Rem Bakamus took one last look at his long locks in the mirror.
His hair, which fell just below his shoulders, was now fixed up in six separate ponytails prepared for a long-awaited trim.
“You ready?” the barber, Kat Henderson, asked.
“Yeah,” Bakamus said. “Go for it.”
Henderson took the scissors up to the first ponytail and didn’t give Gonzaga’s fifth-year senior a chance to change his mind. She quickly snipped away at one of the roughly 7-inch long ponytails in the back of Bakamus’ head.
“Can I hold it?” Bakamus asked after the section of hair was completely cut off.
He took the ponytail from Henderson and examined it in his hands.
“That’s really cool,” Bakamus said.
It had been well more than two years since Bakamus, who served as a reserve guard in his final season for the Gonzaga basketball team this season, had cut his hair. He started growing out his hair with some of his teammates in 2015 during Gonzaga’s second run to the Elite Eight.
Several of the Zags dropped off from the pact after that season, but Bakamus stayed clear of any barber shop and allowed his locks to keep growing.
“My plan all along was just to grow it until I could put it up in a bun,” Bakamus said. “I like putting it up in a bun.”
In the 2015-2016 season, Bakamus’ hair got long enough to finally tie it up into a bun. This year, he kept his hair tied high on his head, mimicking the popular “man bun” that took the nation by storm in the last few years.
Bakamus said in February before Senior Night inside the Kennel that his well-known bun wasn’t going anywhere. He feared that changing his ’do midseason could jinx Gonzaga’s historic winning streak. At that time, the Zags were undefeated in the regular season and were No. 1 in the AP Top 25 poll.
As the Zags progressed through the NCAA Tournament before eventually falling to North Carolina in the championship game, Bakamus kept the long-hair look.
But on Tuesday, Bakamus finally decided to put an end to the bun that Gonzaga fans have come to know and love.
Within 45 minutes, clumps of hair scattered the floor surround Bakamus’ barber chair inside The Barbers, a shop owned by ex-Zag and former NBA player Dan Dickau.
Six ponytails eventually made their way onto the counter in front of Bakamus. He grabbed one again and held it up to the side of his head.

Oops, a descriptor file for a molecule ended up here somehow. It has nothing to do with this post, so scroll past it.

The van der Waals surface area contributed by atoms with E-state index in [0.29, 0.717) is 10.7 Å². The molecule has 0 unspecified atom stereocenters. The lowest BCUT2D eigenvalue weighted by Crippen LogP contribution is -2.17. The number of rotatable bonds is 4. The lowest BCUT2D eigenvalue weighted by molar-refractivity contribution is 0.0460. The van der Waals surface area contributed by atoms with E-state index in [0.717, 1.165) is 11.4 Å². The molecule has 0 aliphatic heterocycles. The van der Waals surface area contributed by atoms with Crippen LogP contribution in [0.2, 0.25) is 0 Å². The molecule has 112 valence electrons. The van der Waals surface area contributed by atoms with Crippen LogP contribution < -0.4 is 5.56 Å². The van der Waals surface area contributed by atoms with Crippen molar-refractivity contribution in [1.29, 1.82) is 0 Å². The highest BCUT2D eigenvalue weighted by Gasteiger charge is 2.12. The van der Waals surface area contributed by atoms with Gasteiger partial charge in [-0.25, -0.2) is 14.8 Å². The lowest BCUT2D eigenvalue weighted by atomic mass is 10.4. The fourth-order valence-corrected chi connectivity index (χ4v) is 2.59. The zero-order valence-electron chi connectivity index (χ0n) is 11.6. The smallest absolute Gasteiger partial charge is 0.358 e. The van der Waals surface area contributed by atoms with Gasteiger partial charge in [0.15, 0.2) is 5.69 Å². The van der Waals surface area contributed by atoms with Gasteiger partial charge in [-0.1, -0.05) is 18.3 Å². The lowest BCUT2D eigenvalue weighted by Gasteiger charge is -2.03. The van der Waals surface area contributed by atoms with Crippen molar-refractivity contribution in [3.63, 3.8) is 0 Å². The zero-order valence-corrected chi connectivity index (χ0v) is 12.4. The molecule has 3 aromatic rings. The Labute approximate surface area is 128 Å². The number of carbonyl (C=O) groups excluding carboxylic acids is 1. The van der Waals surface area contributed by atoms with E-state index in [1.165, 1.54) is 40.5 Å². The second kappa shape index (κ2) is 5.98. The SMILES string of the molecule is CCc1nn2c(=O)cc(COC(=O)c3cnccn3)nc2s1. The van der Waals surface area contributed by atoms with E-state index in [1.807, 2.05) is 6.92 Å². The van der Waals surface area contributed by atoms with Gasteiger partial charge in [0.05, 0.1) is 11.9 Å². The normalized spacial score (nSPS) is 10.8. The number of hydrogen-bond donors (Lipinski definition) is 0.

“It’s weird to me that this was attached at some point,” Bakamus said. “It’s weird not having hair right now.”
The guard said he liked his new look – much shorter with a part on the side – but it would take some getting used to.
With a whole new look comes all new rules of maintenance that Bakamus hasn’t had to think about for a few years. He realized a shorter cut means getting into the barber shop at least once a month, buying styling products and having to style his hair daily instead of just tying it up in an elastic.
“I’m going to start watching YouTube tutorials on how to style my hair,” Bakamus said.
Bakamus was joined by a couple of friends, his girlfriend and Dickau at the barber shop. He only mentioned the haircut on Twitter and to his friends who live in his hometown of Longview, Washington, via Snapchat.
He even forgot to tell his parents about his new ’do until halfway through his haircut. He grabbed his phone in between snips and Facetimed his parents, Bill and Cathy, in Longview to break the news.
Bakamus’ locks won’t be thrown away and forgotten. He plans to donate his hair to Wigs for Kids, a nonprofit organization that has created wigs for children with health issues since the 1980s.
”Hopefully, somebody wants my hair,” Bakamus said.
“I bet someone is going to get a stellar wig out of this,” Henderson assured him.
After all, that soon-to-be wig is more than just a cap of long wavy locks – it’s a piece of history.
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